Date
23 August 2017
Restaurants along Singapore's famous riverside area are defending themselves against claims of excessive pricing, saying high rent is to blame. Photo: Bloomberg
Restaurants along Singapore's famous riverside area are defending themselves against claims of excessive pricing, saying high rent is to blame. Photo: Bloomberg

Quayside Singapore eateries turn tables over prices

Singapore restaurants are blaming high rent after customers complained about the soaring price of a riverside dinner.

The latest incident of a meal leaving a bad taste in the mouth involved a 71-year-old British retiree.

In a letter to the Straits Times, George Vickers said he had not read the menu prices before sitting down with his wife for a recent dinner, which included rice and vegetables. The bill came to S$314 (US$251), including tax.

In April, a Filipino family was horrified after being handed a dinner check for S$1,000.

Restaurant operators are defending their prices, turning the tables on customers by saying greedy landlords are to blame.

They say the prices are a result of high rents, which have almost doubled in the past five years, according to the Straits Times.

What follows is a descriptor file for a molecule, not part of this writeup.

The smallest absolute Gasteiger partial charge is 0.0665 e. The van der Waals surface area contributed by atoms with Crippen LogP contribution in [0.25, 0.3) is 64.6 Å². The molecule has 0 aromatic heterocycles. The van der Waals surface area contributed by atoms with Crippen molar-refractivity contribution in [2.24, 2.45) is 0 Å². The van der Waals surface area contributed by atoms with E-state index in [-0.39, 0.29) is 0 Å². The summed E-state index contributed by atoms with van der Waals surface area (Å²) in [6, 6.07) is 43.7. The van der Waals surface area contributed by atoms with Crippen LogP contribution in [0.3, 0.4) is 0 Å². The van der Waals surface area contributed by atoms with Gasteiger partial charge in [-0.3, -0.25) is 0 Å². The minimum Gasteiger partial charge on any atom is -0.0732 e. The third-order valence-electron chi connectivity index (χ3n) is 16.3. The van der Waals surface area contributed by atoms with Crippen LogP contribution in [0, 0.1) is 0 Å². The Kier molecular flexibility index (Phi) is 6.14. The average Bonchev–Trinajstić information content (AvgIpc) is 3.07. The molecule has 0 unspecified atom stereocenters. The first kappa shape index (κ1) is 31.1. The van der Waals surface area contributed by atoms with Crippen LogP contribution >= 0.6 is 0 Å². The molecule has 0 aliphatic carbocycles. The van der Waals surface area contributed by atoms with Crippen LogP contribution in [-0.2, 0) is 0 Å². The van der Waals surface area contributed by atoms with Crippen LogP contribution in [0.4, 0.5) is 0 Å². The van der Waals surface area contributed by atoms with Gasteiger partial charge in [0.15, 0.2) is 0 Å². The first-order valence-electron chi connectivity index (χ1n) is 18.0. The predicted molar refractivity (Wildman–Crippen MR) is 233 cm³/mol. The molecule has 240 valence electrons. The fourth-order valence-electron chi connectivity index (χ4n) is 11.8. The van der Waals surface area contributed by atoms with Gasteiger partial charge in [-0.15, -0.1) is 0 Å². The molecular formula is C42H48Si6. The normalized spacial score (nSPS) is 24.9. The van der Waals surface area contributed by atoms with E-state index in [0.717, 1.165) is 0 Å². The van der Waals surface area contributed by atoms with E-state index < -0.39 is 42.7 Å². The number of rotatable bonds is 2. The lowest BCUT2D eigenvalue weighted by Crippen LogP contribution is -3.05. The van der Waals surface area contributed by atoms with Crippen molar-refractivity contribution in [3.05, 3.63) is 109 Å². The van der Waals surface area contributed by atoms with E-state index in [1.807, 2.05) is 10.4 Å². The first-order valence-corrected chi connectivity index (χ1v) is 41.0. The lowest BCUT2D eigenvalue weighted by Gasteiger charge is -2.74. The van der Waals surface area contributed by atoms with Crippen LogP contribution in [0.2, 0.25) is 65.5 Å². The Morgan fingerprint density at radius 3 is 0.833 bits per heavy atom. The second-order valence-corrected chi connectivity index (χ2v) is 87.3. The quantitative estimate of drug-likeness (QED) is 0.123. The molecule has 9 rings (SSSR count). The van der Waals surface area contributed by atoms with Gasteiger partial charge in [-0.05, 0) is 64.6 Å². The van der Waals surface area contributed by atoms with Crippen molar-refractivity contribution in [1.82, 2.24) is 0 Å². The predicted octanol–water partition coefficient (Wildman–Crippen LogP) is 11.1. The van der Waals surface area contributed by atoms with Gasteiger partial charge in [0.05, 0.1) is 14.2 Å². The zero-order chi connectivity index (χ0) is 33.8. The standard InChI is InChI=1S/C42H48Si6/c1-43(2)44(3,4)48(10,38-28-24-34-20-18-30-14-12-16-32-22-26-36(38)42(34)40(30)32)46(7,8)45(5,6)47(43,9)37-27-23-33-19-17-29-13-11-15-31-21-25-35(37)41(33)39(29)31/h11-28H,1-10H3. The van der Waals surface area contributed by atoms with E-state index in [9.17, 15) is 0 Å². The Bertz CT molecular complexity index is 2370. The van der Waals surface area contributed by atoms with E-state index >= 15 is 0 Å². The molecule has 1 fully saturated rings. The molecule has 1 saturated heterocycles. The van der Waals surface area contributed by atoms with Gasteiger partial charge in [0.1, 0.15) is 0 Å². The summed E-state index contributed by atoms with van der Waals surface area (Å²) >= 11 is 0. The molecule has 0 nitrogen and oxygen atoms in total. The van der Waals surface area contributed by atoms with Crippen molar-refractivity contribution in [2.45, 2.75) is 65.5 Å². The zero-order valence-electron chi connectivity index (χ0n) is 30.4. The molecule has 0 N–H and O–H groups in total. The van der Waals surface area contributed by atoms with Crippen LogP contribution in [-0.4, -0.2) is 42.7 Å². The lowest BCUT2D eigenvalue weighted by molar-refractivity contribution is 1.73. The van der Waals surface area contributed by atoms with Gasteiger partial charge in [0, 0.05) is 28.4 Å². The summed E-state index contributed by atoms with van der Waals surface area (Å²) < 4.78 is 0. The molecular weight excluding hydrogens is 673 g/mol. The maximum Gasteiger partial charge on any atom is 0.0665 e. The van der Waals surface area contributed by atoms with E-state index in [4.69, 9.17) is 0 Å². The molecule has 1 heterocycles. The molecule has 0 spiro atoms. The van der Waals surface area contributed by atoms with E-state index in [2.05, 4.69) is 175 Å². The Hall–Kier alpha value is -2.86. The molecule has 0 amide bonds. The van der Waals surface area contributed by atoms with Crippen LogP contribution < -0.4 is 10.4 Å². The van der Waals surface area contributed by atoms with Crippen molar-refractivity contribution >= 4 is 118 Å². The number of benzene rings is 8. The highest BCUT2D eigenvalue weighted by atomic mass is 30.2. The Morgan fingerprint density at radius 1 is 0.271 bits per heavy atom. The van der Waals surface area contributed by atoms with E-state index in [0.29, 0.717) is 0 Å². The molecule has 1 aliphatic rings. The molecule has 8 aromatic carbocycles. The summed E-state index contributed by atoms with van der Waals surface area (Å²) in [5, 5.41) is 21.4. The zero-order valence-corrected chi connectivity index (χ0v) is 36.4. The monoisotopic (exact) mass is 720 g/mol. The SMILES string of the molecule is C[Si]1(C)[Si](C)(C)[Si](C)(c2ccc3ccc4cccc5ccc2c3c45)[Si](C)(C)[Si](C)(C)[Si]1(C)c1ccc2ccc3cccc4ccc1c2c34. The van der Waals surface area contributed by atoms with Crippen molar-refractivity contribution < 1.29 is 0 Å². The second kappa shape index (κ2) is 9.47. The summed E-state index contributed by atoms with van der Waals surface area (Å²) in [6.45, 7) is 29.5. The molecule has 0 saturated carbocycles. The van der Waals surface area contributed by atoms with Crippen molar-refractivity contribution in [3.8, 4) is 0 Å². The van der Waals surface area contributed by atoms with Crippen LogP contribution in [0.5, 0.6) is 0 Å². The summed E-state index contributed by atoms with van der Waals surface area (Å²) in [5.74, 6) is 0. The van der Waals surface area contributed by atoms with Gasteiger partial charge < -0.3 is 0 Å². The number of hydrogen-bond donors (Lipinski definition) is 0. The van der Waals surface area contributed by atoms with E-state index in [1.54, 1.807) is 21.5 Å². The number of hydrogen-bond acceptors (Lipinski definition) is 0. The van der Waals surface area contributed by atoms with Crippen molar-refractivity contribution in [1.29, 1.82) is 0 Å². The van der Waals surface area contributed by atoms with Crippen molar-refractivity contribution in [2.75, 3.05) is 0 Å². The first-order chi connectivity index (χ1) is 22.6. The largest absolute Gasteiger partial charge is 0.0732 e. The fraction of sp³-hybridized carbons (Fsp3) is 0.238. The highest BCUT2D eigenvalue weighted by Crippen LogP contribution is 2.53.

Live seafood is offered by five eateries along the riverside front, all of which have similar menu prices.

At Harvest Seafood Restaurant, live sea bass costs for S$7 per 100 grams.

At Fuqing Marina Bay Seafood Restaurant and Haven Lobster & Seafood Restaurant, it costs S$9, while two outlets run by Forum Seafood Village charge S$9.80 per 100g of sea bass, after discount.

These prices are double that of live seafood restaurants in other locations, which offer the same fish at between S$2.80 and S$5 per 100g, the report said.

Vickers, who was in Singapore for a brief visit, did not lodge a complaint with the restaurant but took to the letters section of the Times to vent his outrage.

“It was fairly dark in that restaurant around night time, so we didn’t note the price,” he said.

But had Vickers complained, the restaurant might have given him a discount, its owner told the Times.

“It’s not fair to us,” said the owner, who did not want to be identified.

“We are 30 to 40 per cent more expensive than a coffee shop, but everything is the same as what other restaurants here are doing.”

He said his restaurant pays more than S$30,000 a month in rent, and that it is “just getting by”.

– Contact us at english@hkej.com

JL/RA

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